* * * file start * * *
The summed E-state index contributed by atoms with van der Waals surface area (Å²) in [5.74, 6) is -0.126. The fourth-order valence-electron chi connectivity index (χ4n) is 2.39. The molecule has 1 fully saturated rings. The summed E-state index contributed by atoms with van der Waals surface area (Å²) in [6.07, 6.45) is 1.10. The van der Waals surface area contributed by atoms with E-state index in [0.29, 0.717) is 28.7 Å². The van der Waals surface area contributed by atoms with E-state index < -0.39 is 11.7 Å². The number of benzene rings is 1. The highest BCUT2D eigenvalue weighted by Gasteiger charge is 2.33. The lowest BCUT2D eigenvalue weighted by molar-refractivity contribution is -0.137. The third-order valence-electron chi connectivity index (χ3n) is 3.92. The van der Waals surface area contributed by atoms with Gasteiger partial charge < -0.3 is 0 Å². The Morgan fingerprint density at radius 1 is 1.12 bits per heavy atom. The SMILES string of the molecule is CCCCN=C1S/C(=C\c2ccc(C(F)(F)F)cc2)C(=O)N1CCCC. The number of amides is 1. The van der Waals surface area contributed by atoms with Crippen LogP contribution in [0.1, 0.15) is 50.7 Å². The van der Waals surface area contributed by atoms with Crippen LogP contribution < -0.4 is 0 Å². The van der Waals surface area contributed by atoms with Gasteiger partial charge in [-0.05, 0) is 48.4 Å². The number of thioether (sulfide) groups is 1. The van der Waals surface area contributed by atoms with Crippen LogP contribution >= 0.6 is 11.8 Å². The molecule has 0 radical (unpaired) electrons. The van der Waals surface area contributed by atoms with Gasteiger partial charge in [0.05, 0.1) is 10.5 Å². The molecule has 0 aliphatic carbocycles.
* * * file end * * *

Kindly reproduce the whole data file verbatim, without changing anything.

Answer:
The summed E-state index contributed by atoms with van der Waals surface area (Å²) in [5.74, 6) is -0.126. The fourth-order valence-electron chi connectivity index (χ4n) is 2.39. The molecule has 1 fully saturated rings. The summed E-state index contributed by atoms with van der Waals surface area (Å²) in [6.07, 6.45) is 1.10. The van der Waals surface area contributed by atoms with E-state index in [0.29, 0.717) is 28.7 Å². The van der Waals surface area contributed by atoms with E-state index < -0.39 is 11.7 Å². The number of benzene rings is 1. The highest BCUT2D eigenvalue weighted by Gasteiger charge is 2.33. The lowest BCUT2D eigenvalue weighted by molar-refractivity contribution is -0.137. The third-order valence-electron chi connectivity index (χ3n) is 3.92. The van der Waals surface area contributed by atoms with Gasteiger partial charge < -0.3 is 0 Å². The Morgan fingerprint density at radius 1 is 1.12 bits per heavy atom. The SMILES string of the molecule is CCCCN=C1S/C(=C\c2ccc(C(F)(F)F)cc2)C(=O)N1CCCC. The number of amides is 1. The van der Waals surface area contributed by atoms with Crippen LogP contribution in [0.1, 0.15) is 50.7 Å². The van der Waals surface area contributed by atoms with Crippen LogP contribution < -0.4 is 0 Å². The van der Waals surface area contributed by atoms with Gasteiger partial charge in [-0.05, 0) is 48.4 Å². The number of thioether (sulfide) groups is 1. The van der Waals surface area contributed by atoms with Crippen LogP contribution >= 0.6 is 11.8 Å². The molecule has 0 radical (unpaired) electrons. The van der Waals surface area contributed by atoms with Gasteiger partial charge in [0.05, 0.1) is 10.5 Å². The molecule has 0 aliphatic carbocycles.